So here we are at the Matile Manse, hunkered down while Winter Storm Ion has its way with us. Personally, I think naming winter storms is dorky, but then again I suppose we have to call them something.
Cold, snowy winters have been a rarity the past several years, but it looks as if the Winter of 2013-14 will be one to remember.
Even with our milder winters lately, northern Illinois is not, even during the best of winters, the place you want to be if you can’t stand cold, snowy, and wet weather. Given the state’s orientation, extending more than 350 miles straight south from the tip of Lake Michigan, Illinois tends to be the recipient of all sorts of interesting weather coming out of the north, west, and south, from summer dust storms to winter blizzards. And it’s always been so.
For instance, the winter of 1779-80 was said to have been one of the worst ones ever experienced on what was at that time the nation’s far western frontier. According to one source, local Indian tribes referred to that winter as “The Great Cold.” Whole herds of wild animals were said to have perished in the cold and snow, and Native American residents were hard-pressed to survive during the worst of it.
Another hard winter shortly after the turn of the 19th Century is said to have killed off hundreds, and perhaps thousands, of the state’s native bison, leaving piles of their bones bleaching on the prairies.
But during both of those hard winters, there were few pioneers in northern Illinois to record either the weather or their reactions to it. Not until the late 1820s did settlement of Illinois north of Peoria get a good start, and even then, the prairies from Galena south to Peoria, were mostly occupied by Native Americans.
As the decade of the 1830s opened, however, the state was struck by a winter so brutal the area’s earliest settlers used it ever after to mark who was and who was not an “old settler.” Generally, those who arrived before the winter of 1830-31, dubbed the Winter of the Deep Early Snow, could claim that status, while later arrivals were considered mere pioneers.
Starting in late December 1830, snow fell continuously well into January 1831 to a depth of 3 feet on the level, according to those who lived through it. Then a flash warm-up followed by a sudden rain struck the northern part of the state, immediately followed by sub-zero temperatures. The result of this weather whiplash was a crust of ice on the snow, described by many of those old settlers as “nearly, if not quite, strong enough to bear a man.” That was then followed by several more inches of snow after which the skies cleared.
But those clear skies brought sharply colder temperatures, followed by strong northwest winds that blew for days on end. “For weeks, certainly not less than two weeks, the mercury in the thermometer tube was not, on any one morning, higher than 12 degrees below zero,” one pioneer recalled.
The icy crust over the deep snow prevented livestock from digging down through the snow cover to prairie grass for food, as well as severely hampering travel and importation of food. Game became nonexistent, and starvation stalked northern Illinois’ scattered settlements.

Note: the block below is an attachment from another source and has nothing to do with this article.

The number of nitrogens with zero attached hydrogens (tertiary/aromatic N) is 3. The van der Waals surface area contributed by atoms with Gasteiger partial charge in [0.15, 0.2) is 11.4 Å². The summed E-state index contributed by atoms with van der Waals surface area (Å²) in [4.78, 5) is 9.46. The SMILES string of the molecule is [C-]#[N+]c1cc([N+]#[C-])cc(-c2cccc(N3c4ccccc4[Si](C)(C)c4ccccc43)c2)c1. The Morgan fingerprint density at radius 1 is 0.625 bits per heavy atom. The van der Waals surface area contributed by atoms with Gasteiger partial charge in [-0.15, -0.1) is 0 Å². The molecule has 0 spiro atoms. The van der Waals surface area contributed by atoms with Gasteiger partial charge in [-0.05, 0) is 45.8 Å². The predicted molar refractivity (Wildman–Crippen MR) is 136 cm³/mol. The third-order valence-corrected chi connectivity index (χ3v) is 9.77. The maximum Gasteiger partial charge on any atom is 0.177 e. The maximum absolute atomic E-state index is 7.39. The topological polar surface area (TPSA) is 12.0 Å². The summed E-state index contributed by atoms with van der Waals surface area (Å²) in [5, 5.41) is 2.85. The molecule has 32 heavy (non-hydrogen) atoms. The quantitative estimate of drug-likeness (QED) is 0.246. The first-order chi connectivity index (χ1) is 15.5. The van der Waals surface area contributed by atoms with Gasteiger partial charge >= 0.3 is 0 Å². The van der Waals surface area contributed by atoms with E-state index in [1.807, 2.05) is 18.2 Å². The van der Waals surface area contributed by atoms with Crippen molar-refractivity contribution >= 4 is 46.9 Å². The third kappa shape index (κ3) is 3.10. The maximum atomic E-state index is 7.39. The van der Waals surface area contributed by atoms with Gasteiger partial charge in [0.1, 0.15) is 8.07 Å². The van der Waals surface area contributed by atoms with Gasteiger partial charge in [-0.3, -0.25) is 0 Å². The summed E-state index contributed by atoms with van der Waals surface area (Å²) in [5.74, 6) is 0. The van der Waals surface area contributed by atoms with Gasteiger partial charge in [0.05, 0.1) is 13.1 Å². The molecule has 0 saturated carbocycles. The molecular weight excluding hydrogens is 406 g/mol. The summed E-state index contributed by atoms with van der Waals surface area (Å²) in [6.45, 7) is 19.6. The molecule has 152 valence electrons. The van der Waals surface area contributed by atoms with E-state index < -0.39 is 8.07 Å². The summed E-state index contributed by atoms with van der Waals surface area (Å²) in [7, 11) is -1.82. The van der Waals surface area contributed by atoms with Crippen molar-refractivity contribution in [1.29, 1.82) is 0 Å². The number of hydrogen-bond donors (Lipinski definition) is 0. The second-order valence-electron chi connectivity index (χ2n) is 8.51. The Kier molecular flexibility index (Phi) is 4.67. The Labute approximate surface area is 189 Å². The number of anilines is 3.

Pioneers were forced to make some wrenching decisions. Many of the men set off for Indiana’s Wabash Valley where food was available, leaving their families to fend for themselves. Bailey Hobson, who had settled in what is today Kendall County’s Big Grove Township, struggled east to find food for his family, arriving back at his cabin weeks later just in time to save his family from starving to death.
As the 1830s wore on, erratic weather continued to plague the settlers on the Illinois prairies. On Dec. 20, 1836, a ferocious, fast-moving storm howled through northern Illinois, leaving an indelible impression on the settlers then struggling to create new homes. Ever after, the day would be recalled as Sudden Change Day, Cold Tuesday, or The Cold Day in Illinois.
Monday, Dec. 19 had been relatively warm and rain had fallen, leaving snow melting into slush across the region. Then the front came through with a vicious temperature drop of more than 40° F., accompanied by strong winds. According to meteorologist Dr. Keith C. Heidorn, on Dec. 19, a Colorado low moved east along a frontal boundary lying across the northern plains. Shortly before sunrise on Dec. 20, the front was speeding across Iowa and on into Illinois with frigid arctic air howling in behind it.
North of Peoria in Lacon Township, a settler named Spencer Ellsworth later recalled: “The morning was mild, with a settled rain gradually changing the snow on the ground into a miserable slush. Suddenly a black cloud came sweeping over the sky from the northwest, accompanied by a roaring wind as the cold wave struck the land, the rain and slush were changed in a twinkling to ice.”
Other stories Heidorn collected report chickens frozen into the ice while standing on one leg, and men caught out on horseback who reportedly froze to their saddles and had to be lifted off and carried to a fire to be thawed apart.
The front reached the Indiana border by 6 p.m. Residents of Detroit and Cincinnati recorded it passing about 9 p.m. Gales roaring with the front hit Lake Erie, grounding two ships off Sandusky, Ohio and toppling chimneys in Buffalo, N.Y.
For many settlers, however, the Sudden Change was forced to the background of memory by the disastrous economic Panic of 1837.
It’s been pretty cold the past few weeks, and we’ve gotten a fair amount of snow as well. But if our ancestors could stick it out in log cabin days, who are we to complain too much in this day and age?